The game's PC controls are pretty solid. It might take you a few minutes to get the hang of dive-bombing from your glider or timing a skate jump, but there's no sloppiness here. Movements are precise and responsive, and the weapons I've sampled so far feature enough recoil to make it challenging without venturing into simulation territory.
avatars are hi-larious, as Monolith abandons realism and gives us burly linebackers with cardboard Bat helmets and bathroom towel capes, crazy-cute Harley Quinn rollergirl analogues, and more crusty costume options than you could collect in a lifetime.
There are so many unlocks that I don't really know where to start. Weapons, gadgets, biography text and calling cards (which display to your victims before they respawn) are all here, as are hundreds of costume parts and customization tweaks. Most of these are also available in the cash shop, which seems to be completely optional given that I've unlocked a ton of both gameplay and fluff items without spending a dime thus far.
Character progression is similarly deep. My first project is a melee build that features a samurai sword, a sword damage passive ability, a grappling gun, and various other niceties. And if all that is somehow not enough to keep you busy, the game features over 400 Steam achievements as of this writing.
sense of humor is worth mentioning one more time, both because it's one of the game's greatest assets and because it's a major differentiator from the rest of the genre. Loading screens and lobbies rarely resonate in these games, but here the animated characters, grungy backdrops, and tongue-in-cheek hint popups are legion and lulz-worthy. If you're a pilot, one of them deadpans, you can invert your aim in help and options. Genius!
If I had to find something to pick on, it would be GCI's
matchmaker. Most of my games have featured that one guy who is level 389 or whatever, while the rest of us were sub-20s still learning the ropes. You'll get plenty of kills regardless, especially if you've played a few shooters before, and the XP goes pretty fast if you've got an hour or two to dedicate. Topping the leaderboards is nigh impossible when you're thrown in with folks who've been upgrading their characters for months, though.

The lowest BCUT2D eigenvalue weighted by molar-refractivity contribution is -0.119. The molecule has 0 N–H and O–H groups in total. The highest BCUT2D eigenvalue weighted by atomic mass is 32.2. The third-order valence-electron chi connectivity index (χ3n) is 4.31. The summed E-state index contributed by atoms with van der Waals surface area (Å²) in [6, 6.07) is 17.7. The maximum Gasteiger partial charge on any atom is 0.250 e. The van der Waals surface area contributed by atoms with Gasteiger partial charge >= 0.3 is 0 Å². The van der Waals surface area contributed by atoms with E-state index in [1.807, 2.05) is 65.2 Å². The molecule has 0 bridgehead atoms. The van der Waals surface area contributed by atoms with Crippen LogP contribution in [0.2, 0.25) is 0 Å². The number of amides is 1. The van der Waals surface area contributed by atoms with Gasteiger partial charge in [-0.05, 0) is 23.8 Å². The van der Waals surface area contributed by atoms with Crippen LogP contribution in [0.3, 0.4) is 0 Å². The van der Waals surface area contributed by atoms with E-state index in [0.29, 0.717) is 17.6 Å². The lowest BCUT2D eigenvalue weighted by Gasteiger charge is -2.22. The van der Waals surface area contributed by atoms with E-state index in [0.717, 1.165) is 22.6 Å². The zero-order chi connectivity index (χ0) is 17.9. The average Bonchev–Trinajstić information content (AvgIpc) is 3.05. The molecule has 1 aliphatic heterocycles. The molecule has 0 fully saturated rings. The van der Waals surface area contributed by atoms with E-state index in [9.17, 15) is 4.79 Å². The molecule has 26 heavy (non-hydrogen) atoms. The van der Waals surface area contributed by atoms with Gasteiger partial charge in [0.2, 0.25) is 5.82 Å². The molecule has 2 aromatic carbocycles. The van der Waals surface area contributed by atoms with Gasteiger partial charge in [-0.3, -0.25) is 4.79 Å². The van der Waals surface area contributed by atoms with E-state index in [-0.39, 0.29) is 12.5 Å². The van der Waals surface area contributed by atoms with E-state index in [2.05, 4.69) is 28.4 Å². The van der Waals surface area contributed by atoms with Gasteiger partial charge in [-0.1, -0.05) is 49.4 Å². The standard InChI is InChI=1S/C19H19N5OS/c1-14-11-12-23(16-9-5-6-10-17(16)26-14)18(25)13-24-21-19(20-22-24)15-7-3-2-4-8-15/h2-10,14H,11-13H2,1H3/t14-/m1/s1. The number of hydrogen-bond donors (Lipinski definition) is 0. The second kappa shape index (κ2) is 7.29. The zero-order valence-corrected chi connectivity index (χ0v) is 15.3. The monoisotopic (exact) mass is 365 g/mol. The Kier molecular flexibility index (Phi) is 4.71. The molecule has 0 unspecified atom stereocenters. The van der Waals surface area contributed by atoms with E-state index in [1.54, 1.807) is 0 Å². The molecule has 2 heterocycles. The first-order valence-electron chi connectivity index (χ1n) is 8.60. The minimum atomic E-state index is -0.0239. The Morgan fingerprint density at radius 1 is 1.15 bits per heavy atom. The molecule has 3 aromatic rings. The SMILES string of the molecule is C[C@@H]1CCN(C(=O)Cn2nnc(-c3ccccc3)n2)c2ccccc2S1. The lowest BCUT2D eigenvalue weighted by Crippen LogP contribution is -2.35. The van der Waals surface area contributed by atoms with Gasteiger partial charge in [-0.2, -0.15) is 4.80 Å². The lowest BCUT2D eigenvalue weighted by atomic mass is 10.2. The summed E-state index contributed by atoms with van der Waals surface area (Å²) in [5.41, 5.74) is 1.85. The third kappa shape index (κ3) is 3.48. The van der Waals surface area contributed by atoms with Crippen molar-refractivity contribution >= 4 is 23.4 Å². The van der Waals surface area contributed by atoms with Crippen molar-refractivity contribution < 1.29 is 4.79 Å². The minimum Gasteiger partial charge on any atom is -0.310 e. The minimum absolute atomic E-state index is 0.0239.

Ultimately, Gotham City Impostors
is taking up a lot more of my gaming time than I thought it would. It's certainly not what I expected from the company that gave us the aforementioned MxO
as well as the serious-business F.E.A.R.
franchise, and it's one of the more enjoyable lobby shooters I've ever played. The IP has something to do with that, of course, but so does the tight gameplay and pro presentation. You may not be Batman in this game, but you do get to have an awful lot of fun wearing hockey pads
Burned out on MMOs? That's OK; there are tons of other titles out there featuring MMOish open worlds, progression, RPG mechanics, or a combination of all three. Massively's MMO Burnout turns a critical eye toward everything from AAA blockbusters to obscure indie gems, not to mention a healthy dose of the best mods.